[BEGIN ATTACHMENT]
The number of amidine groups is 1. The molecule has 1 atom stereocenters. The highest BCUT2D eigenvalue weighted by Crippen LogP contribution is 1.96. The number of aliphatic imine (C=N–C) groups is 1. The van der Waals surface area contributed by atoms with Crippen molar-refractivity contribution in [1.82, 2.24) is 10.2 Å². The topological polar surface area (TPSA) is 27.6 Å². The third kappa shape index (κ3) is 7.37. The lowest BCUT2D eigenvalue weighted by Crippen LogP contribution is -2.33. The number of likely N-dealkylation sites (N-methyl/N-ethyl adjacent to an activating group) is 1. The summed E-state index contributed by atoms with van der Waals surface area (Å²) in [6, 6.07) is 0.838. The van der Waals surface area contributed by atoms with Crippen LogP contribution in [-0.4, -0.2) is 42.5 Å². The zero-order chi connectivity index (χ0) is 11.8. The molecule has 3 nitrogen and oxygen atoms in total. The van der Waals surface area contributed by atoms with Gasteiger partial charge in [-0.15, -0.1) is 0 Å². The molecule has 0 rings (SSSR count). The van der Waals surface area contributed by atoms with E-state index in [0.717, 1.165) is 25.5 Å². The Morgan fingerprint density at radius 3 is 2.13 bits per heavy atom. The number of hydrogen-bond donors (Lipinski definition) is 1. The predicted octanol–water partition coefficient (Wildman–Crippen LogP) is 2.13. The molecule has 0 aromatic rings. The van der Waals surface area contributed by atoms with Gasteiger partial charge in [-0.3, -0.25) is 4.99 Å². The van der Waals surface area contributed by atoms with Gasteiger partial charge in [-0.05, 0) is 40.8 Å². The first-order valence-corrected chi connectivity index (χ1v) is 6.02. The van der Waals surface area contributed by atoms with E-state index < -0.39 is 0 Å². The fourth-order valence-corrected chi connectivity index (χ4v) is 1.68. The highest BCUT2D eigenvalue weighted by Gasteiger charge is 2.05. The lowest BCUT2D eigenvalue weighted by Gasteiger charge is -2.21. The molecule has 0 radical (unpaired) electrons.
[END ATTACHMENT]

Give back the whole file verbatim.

The number of amidine groups is 1. The molecule has 1 atom stereocenters. The highest BCUT2D eigenvalue weighted by Crippen LogP contribution is 1.96. The number of aliphatic imine (C=N–C) groups is 1. The van der Waals surface area contributed by atoms with Crippen molar-refractivity contribution in [1.82, 2.24) is 10.2 Å². The topological polar surface area (TPSA) is 27.6 Å². The third kappa shape index (κ3) is 7.37. The lowest BCUT2D eigenvalue weighted by Crippen LogP contribution is -2.33. The number of likely N-dealkylation sites (N-methyl/N-ethyl adjacent to an activating group) is 1. The summed E-state index contributed by atoms with van der Waals surface area (Å²) in [6, 6.07) is 0.838. The van der Waals surface area contributed by atoms with Crippen LogP contribution in [-0.4, -0.2) is 42.5 Å². The zero-order chi connectivity index (χ0) is 11.8. The molecule has 3 nitrogen and oxygen atoms in total. The van der Waals surface area contributed by atoms with Gasteiger partial charge in [-0.15, -0.1) is 0 Å². The molecule has 0 rings (SSSR count). The van der Waals surface area contributed by atoms with E-state index in [0.717, 1.165) is 25.5 Å². The Morgan fingerprint density at radius 3 is 2.13 bits per heavy atom. The number of hydrogen-bond donors (Lipinski definition) is 1. The predicted octanol–water partition coefficient (Wildman–Crippen LogP) is 2.13. The molecule has 0 aromatic rings. The van der Waals surface area contributed by atoms with Gasteiger partial charge in [-0.3, -0.25) is 4.99 Å². The van der Waals surface area contributed by atoms with Gasteiger partial charge in [-0.05, 0) is 40.8 Å². The first-order valence-corrected chi connectivity index (χ1v) is 6.02. The van der Waals surface area contributed by atoms with E-state index < -0.39 is 0 Å². The fourth-order valence-corrected chi connectivity index (χ4v) is 1.68. The highest BCUT2D eigenvalue weighted by Gasteiger charge is 2.05. The lowest BCUT2D eigenvalue weighted by Gasteiger charge is -2.21. The molecule has 0 radical (unpaired) electrons.